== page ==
Jo MilesThe Empathy Bomb

The spark for my story, 'The Empathy Bomb', came out of my frustration with American politics and a desire to explore one facet of the problems I saw, which was a lack of empathy in our political discourse. (That theme has grown even more relevant since I wrote it.) It took a while and several false starts to find the right way to tell that story, and it came together when I added the secret agent element, drawing inspiration from some of my favorite games like Dishonored and the Deus Ex franchise.

 

shutterstock_1488966.jpgJosh PachterThe Defenestration of Prague

My stories almost always start with a title. In the early 1980s, I was living in what was then called West Germany and took a pleasant weekend trip to what was then called Czechoslovakia. In Prague, I went on a guided tour of the Hradčany, Prague Castle, and the tour guide told us about an event called 'the defenestration of Prague'. Actually, it was two events, two defenestrations, the first in the year 1419 and the second in 1618. 'The Defenestration of Prague' seemed like an obvious title for a story, so all I had to figure out was what or who got thrown out of what window in present-day Prague, and why. Since there were historically two defenestrations, I decided the story ought to be written in two self-contained parts, with one defenestration happening in each part, and the two parts of the story were originally published in the June and August 1986 issues of Espionage magazine.

 

Tony PiWe Who Steal Faces

The story inspiration came from the myth of Daedalus and the Labyrinth, and what would happen if Daedalus was an immortal shapeshifter and recreated the Labyrinth during the Renaissance. My protagonist Flea (who appears in other connected stories involving these immortals) had been a spy during the reign of Elizabeth the First, so I chose a tale of intrigue and poison set in the new and deadly maze.

 

S.L. Scott – Spies and Taboos

Tyrus is a character in a novel I am working on and I wanted to explore his character more. I knew he was a spy years before the novel begins, and his interactions with the Margas, especially Gamel, greatly influence his actions. It was very interesting to explore his relationship with Gamel and the conflict that created in his life.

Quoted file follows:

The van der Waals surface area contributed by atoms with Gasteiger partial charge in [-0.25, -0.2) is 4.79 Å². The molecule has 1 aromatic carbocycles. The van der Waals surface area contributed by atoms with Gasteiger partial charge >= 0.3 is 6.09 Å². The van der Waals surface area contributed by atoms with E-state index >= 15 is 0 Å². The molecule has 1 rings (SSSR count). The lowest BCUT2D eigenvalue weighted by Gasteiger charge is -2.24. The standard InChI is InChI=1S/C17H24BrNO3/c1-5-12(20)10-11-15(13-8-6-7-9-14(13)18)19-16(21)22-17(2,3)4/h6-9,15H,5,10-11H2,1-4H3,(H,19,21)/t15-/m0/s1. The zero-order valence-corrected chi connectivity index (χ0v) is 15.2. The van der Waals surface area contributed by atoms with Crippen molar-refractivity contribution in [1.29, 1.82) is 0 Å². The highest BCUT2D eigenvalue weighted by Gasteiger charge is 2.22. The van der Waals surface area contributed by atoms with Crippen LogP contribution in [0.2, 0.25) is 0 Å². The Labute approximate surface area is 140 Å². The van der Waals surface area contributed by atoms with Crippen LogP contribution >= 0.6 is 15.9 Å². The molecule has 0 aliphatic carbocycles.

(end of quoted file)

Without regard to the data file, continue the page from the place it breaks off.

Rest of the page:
Dan StoutThe Hula-Hoop Heart

The Hula-Hoop Heart was created as part of a writing challenge at an online writers community called Codex. Codex is filled with wonderful, talented authors sharing advice on the craft and business of writing. This particular challenge was called the 'Title Rummage Sale'. Participants rummage through lists of pre-generated titles, claim one, then write a story to match the title. The title I selected ended up inspiring a tale of crime, heartbreak, and shady lemonade stands.

 

Lauren C. TeffeauNo Regrets on Fourth Street

I’ve always loved action/adventure stories and wanted to explore how information transactions will change in the future with growing digital surveillance and compromised telecommunications infrastructure. 'No Regrets on Fourth Street' pits an information courier and her handler against lowlife criminals for control of a city’s data stream. The idea lends itself to a cyberpunk atmosphere with body modifications and neural implants and the question: if you can be anything, what’s left of yourself?

 

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Look out for Part 2 of this Author Q&A, where the authors tell us about their favourite Agents & Spies stories, as well as shed light on their own writing practices.

 

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Topics: Gothic Fantasy, short stories, short fiction